As I write this in June, many schools have yet to disclose the new learning model for the fall. But the one thing we do know is that things are going to be different and there has been a lot of talk about various hybrid learning models to keep class numbers lower and keep everyone as safe as possible. Some examples of what models districts are exploring include: “Two-day rotation blended learning:” Students would receive in-person classroom instruction on two days a week based on their grade level. On the other days, students would work on “enrichment” learning activities that can be online, in-person, or with small groups. On Fridays, all students would participate in distance learning, “A/B blended learning model:” Half of the student population would attend class in-person four full days per week, while the other half would engage in distance learning. The students would alternate each week and “Early/late staggered schedules:” Grade level cohorts would have staggered start and dismissal class times. There would also be multiple recesses and lunch periods.
Regardless of what your child’s school decides, one thing is clear: instruction and learning is going to be very different for 2020-2021. Many students will be able to acclimate to this hybrid model without being significantly affected, but children with learning differences in particular are at a huge disadvantage. Children who already suffer with attention disorder, poor executive functioning, organizational, and/or time management skills will be the most greatly affected. So what can parents whose children have learning difficulties do to help set their child up for the best chance of success next year? We are finding there are several options for kiddos who fall into this category.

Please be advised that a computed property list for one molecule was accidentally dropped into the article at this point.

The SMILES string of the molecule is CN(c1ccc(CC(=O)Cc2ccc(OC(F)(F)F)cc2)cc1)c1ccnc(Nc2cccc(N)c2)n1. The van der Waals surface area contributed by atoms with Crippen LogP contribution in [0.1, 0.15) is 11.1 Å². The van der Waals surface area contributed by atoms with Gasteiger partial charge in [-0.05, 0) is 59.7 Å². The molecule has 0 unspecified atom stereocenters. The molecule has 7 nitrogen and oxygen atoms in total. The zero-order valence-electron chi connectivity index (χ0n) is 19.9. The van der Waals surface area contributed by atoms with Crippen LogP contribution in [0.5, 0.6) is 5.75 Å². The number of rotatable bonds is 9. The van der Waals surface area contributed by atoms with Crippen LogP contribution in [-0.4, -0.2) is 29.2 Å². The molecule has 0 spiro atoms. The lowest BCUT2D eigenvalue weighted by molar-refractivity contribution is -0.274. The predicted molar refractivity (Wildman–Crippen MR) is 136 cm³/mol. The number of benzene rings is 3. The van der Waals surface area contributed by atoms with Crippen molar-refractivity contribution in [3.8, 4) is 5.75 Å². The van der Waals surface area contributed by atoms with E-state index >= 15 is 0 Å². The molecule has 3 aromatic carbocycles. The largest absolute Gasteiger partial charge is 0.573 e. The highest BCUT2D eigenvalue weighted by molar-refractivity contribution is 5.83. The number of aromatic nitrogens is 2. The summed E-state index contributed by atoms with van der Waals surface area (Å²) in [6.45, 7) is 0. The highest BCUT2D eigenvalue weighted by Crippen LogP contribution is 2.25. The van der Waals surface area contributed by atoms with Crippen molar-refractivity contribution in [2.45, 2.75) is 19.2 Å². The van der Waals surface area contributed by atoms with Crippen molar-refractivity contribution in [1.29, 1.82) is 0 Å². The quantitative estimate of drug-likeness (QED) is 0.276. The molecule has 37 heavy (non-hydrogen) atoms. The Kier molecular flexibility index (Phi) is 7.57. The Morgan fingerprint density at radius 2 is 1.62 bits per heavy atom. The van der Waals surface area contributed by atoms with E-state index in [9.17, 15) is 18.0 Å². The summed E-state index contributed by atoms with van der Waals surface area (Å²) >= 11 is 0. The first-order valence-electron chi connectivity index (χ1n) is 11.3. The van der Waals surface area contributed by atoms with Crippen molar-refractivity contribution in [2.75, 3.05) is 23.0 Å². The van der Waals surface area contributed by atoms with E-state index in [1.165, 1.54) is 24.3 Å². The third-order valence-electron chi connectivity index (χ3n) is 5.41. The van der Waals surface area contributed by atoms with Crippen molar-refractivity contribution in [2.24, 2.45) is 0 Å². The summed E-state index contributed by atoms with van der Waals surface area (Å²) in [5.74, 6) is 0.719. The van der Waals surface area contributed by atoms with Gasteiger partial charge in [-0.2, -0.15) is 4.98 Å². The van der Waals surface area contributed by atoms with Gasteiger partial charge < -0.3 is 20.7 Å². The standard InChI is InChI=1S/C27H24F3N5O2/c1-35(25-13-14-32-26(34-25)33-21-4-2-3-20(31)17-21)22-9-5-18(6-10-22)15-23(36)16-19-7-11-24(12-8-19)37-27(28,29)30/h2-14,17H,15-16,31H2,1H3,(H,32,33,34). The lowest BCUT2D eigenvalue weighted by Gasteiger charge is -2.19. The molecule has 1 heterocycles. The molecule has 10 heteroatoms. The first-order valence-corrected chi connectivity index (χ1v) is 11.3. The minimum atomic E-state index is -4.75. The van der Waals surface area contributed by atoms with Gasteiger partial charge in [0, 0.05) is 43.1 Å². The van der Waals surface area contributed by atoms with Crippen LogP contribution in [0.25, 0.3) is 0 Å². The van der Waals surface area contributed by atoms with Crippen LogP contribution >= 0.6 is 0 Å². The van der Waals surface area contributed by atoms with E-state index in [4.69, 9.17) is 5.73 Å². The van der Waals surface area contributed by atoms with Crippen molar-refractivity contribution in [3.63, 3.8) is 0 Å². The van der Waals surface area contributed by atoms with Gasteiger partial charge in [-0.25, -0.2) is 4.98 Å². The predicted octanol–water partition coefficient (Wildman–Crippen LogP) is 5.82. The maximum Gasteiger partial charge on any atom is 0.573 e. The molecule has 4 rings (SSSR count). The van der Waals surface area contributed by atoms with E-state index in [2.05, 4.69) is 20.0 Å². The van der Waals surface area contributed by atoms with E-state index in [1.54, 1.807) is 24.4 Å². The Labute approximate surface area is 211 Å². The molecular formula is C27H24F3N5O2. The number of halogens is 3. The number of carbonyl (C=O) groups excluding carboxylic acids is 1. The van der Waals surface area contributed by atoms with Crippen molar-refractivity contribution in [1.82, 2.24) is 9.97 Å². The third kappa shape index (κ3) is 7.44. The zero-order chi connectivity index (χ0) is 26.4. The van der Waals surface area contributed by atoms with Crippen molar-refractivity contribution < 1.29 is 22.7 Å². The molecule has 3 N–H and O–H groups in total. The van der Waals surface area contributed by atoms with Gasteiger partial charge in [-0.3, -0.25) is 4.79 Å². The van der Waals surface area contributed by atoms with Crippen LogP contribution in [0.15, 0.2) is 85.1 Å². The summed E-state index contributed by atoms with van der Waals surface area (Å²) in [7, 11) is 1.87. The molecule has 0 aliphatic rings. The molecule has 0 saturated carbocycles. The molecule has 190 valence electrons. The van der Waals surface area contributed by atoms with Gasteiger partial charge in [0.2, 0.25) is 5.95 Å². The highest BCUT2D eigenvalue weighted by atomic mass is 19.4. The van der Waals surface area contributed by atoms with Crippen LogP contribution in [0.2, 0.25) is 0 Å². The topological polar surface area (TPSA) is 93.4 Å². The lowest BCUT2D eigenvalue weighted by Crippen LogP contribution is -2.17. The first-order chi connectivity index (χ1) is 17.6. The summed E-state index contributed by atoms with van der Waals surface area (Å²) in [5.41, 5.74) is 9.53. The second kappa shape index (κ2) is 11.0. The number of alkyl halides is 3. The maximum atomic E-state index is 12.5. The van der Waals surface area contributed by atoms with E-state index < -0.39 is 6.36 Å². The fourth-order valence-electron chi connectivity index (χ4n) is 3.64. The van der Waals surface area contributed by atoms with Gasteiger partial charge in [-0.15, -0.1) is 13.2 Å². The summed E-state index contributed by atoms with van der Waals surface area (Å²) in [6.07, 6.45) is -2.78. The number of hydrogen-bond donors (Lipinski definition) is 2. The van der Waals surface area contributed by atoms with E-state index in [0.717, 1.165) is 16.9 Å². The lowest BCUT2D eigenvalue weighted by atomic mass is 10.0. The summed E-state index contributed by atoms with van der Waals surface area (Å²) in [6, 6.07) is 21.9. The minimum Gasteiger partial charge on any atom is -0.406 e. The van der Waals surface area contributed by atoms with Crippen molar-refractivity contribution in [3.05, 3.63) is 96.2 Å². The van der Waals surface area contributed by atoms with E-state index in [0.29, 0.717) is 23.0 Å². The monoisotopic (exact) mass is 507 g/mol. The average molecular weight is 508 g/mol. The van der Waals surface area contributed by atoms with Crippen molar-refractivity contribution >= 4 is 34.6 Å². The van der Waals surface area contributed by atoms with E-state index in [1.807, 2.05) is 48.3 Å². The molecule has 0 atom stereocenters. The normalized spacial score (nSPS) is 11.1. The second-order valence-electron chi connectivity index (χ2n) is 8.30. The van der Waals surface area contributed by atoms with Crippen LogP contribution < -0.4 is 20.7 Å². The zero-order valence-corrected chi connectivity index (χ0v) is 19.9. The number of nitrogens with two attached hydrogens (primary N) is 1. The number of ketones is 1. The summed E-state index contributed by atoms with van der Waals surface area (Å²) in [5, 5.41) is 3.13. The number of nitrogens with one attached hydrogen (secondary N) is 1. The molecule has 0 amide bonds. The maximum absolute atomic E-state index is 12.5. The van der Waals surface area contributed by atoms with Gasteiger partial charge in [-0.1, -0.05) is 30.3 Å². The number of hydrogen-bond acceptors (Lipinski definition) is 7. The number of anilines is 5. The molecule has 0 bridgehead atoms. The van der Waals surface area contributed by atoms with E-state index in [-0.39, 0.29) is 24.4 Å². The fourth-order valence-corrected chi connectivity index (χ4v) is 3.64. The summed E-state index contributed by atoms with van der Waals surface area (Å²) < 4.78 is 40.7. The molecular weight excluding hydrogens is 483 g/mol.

First, supplementing with a tutor for a few hours on the days/times where there is little to no instruction given from the school. This will enable the child to hone in on the subject areas where they need the most help and customize their learning experience.
Another option is to attend a charter school. With much smaller class sizes, children being taught core subjects at their learning level, not grade level, and the flexibility of picking up and dropping off as needed, a charter school is a great way for a child to get the socialization and more individualized instruction that they need. With the flexible attendance policy, a charter school also enables more freedom to accommodate additional therapies during the school day.
Lastly, we are seeing a trend in private teachers being hired to teach a small group of children in the same grade with similar learning abilities at a private facility for several hours a day en lieu of regular school. In this case, the teacher will create a completely custom curriculum for the select group of children. For example, if the group of children all have a reading disability, the teacher will create a curriculum specific to their needs with an emphasis on reading and reading comprehension. This will enable the students to continue to build their skills during this uncertain school year and ensure they are not left behind when they hopefully return to a regular school year in 2021.